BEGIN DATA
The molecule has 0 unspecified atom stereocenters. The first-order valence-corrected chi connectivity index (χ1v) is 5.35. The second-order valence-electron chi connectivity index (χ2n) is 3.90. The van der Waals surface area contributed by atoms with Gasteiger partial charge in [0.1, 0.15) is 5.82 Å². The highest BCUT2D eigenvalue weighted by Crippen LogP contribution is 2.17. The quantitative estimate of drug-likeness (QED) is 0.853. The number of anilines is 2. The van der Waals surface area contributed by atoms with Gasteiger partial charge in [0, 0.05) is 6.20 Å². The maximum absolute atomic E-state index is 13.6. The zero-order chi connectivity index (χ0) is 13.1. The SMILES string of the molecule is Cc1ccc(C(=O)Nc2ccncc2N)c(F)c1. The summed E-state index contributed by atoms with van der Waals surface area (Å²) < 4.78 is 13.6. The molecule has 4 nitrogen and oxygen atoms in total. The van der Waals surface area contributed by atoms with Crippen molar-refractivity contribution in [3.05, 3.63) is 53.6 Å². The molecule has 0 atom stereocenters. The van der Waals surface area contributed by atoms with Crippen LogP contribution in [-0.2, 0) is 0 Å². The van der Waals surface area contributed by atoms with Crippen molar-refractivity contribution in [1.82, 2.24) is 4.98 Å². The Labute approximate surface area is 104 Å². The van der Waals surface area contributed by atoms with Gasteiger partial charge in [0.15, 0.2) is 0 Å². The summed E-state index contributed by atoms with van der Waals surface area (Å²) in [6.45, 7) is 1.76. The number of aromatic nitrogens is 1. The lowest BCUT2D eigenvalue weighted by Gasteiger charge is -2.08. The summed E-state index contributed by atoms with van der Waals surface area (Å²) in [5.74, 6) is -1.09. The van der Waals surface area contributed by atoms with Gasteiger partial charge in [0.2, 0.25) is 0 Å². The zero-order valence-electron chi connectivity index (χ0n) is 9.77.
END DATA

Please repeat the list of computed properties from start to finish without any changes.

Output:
The molecule has 0 unspecified atom stereocenters. The first-order valence-corrected chi connectivity index (χ1v) is 5.35. The second-order valence-electron chi connectivity index (χ2n) is 3.90. The van der Waals surface area contributed by atoms with Gasteiger partial charge in [0.1, 0.15) is 5.82 Å². The highest BCUT2D eigenvalue weighted by Crippen LogP contribution is 2.17. The quantitative estimate of drug-likeness (QED) is 0.853. The number of anilines is 2. The van der Waals surface area contributed by atoms with Gasteiger partial charge in [0, 0.05) is 6.20 Å². The maximum absolute atomic E-state index is 13.6. The zero-order chi connectivity index (χ0) is 13.1. The SMILES string of the molecule is Cc1ccc(C(=O)Nc2ccncc2N)c(F)c1. The summed E-state index contributed by atoms with van der Waals surface area (Å²) < 4.78 is 13.6. The molecule has 4 nitrogen and oxygen atoms in total. The van der Waals surface area contributed by atoms with Crippen molar-refractivity contribution in [3.05, 3.63) is 53.6 Å². The molecule has 0 atom stereocenters. The van der Waals surface area contributed by atoms with Crippen LogP contribution in [-0.2, 0) is 0 Å². The van der Waals surface area contributed by atoms with Crippen molar-refractivity contribution in [1.82, 2.24) is 4.98 Å². The Labute approximate surface area is 104 Å². The van der Waals surface area contributed by atoms with Gasteiger partial charge in [0.15, 0.2) is 0 Å². The summed E-state index contributed by atoms with van der Waals surface area (Å²) in [6.45, 7) is 1.76. The number of aromatic nitrogens is 1. The lowest BCUT2D eigenvalue weighted by Gasteiger charge is -2.08. The summed E-state index contributed by atoms with van der Waals surface area (Å²) in [5.74, 6) is -1.09. The van der Waals surface area contributed by atoms with Gasteiger partial charge in [0.2, 0.25) is 0 Å². The zero-order valence-electron chi connectivity index (χ0n) is 9.77.